- Médioni, Gilles (16 July 2014). "Qui est Adèle Haenel, César 2015 de la meilleure actrice?". L'Express (in French). Retrieved 29 February 2020.
- Dargis, Manohla (4 April 2008). "Crossing Into the Deep End, Where Desire Is Fathomed". The New York Times. Retrieved 1 March 2020.
- Leturcq, Armelle (5 November 2019). "Adele Haenel on Film". Crash Magazine. Retrieved 29 February 2020.
- Tartaglione, Nancy (25 January 2012). "'The Artist' Nabs 10 César Nominations, But Maiwenn's 'Poliss' Leads With 13 Nods". Deadline Hollywood. Retrieved 29 February 2020.
- Anderson, Melissa (1 June 2018). "French, Open: Melissa Anderson on Adèle Haenel". Artforum. Retrieved 29 February 2020.
- Leffler, Rebecca (13 January 2012). "'The Artist' Named Best Film at France's Lumiere Awards". The Hollywood Reporter. Retrieved 1 March 2020.
- Richford, Rhonda (28 February 2014). "France's Cesar Awards: Me, Myself and Mum Wins Best Film". The Hollywood Reporter. Retrieved 3 May 2014.
- Richford, Rhonda (20 February 2015). "Cesar Awards: 'Timbktu' Sweeps, Kristen Stewart Makes History". The Hollywood Reporter. Retrieved 29 February 2020.
- Anderson, Melissa (20 May 2015). "In Love at First Fight, Adele Haenel Burns Through Our Screens". The Village Voice. Retrieved 1 March 2020.
- Richford, Rhonda (12 January 2015). "France's Lumiere Awards Nominations Unveiled". The Hollywood Reporter. Retrieved 1 March 2020.
- Richford, Rhonda (2 March 2018). "Cesar Awards: '120 BPM' Takes Six Awards Including Best Film". The Hollywood Reporter. Retrieved 29 February 2020.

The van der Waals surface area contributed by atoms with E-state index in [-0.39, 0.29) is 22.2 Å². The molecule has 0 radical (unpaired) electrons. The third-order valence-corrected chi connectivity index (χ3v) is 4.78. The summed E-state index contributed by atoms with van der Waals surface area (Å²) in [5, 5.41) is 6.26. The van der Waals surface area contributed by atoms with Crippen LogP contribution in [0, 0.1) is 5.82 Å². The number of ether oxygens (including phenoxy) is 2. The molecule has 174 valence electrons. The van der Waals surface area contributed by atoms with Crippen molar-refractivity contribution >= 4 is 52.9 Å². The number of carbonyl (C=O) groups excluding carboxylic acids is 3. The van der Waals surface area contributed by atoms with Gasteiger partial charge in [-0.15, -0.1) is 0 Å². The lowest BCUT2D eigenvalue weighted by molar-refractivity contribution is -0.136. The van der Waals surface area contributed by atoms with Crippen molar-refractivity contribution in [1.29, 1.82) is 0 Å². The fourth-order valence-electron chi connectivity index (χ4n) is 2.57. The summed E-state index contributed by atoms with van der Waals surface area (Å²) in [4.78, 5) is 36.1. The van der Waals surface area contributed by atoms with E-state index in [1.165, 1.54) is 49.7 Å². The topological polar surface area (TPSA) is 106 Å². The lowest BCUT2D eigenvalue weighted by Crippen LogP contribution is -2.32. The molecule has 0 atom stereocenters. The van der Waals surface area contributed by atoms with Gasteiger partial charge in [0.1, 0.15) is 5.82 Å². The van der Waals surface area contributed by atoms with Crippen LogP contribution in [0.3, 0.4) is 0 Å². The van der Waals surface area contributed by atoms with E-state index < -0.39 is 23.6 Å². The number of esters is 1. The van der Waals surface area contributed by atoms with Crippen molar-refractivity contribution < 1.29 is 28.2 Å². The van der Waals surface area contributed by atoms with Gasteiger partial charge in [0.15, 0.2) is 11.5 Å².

- Rooney, David (15 May 2018). "'The Trouble With You' ('En Liberte!'): Film Review Cannes 2018". The Hollywood Reporter. Retrieved 1 March 2020.
- Keslassy, Elsa (23 January 2019). "'Sink or Swim,' 'Custody' Lead Race for France's Cesar Awards". Variety. Retrieved 1 March 2020.
- Lodge, Guy (20 May 2019). "Cannes Film Review: 'Heroes Don't Die'". Variety. Retrieved 1 March 2020.
- Brody, Richard (10 December 2019). "Speaking for Women's Art in "Portrait of a Lady on Fire"". The New Yorker. Retrieved 1 March 2020.
- Dargis, Manohla; Scott, A.O. (3 January 2020). "And the 2020 Oscar Nominees Should Be …". The New York Times. Retrieved 1 March 2020.
- Ebiri, Bilge (12 February 2020). "Portrait of a Lady on Fire Is a Grand, Capital-R Romance". Vulture. Retrieved 1 March 2020.
- Tartaglione, Nancy (29 January 2020). "César Awards Nominations: Roman Polanski's 'An Officer And A Spy' Leads With 12; Ladj Ly's 'Les Misérables' Scores 11 – Full List". Deadline Hollywood. Retrieved 29 January 2020.
- Balle, Catherine (7 March 2021). "Cinéma : un an après sa sortie fracassante aux Césars, où est passée Adèle Haenel?". Le Parisien. Retrieved 12 March 2021.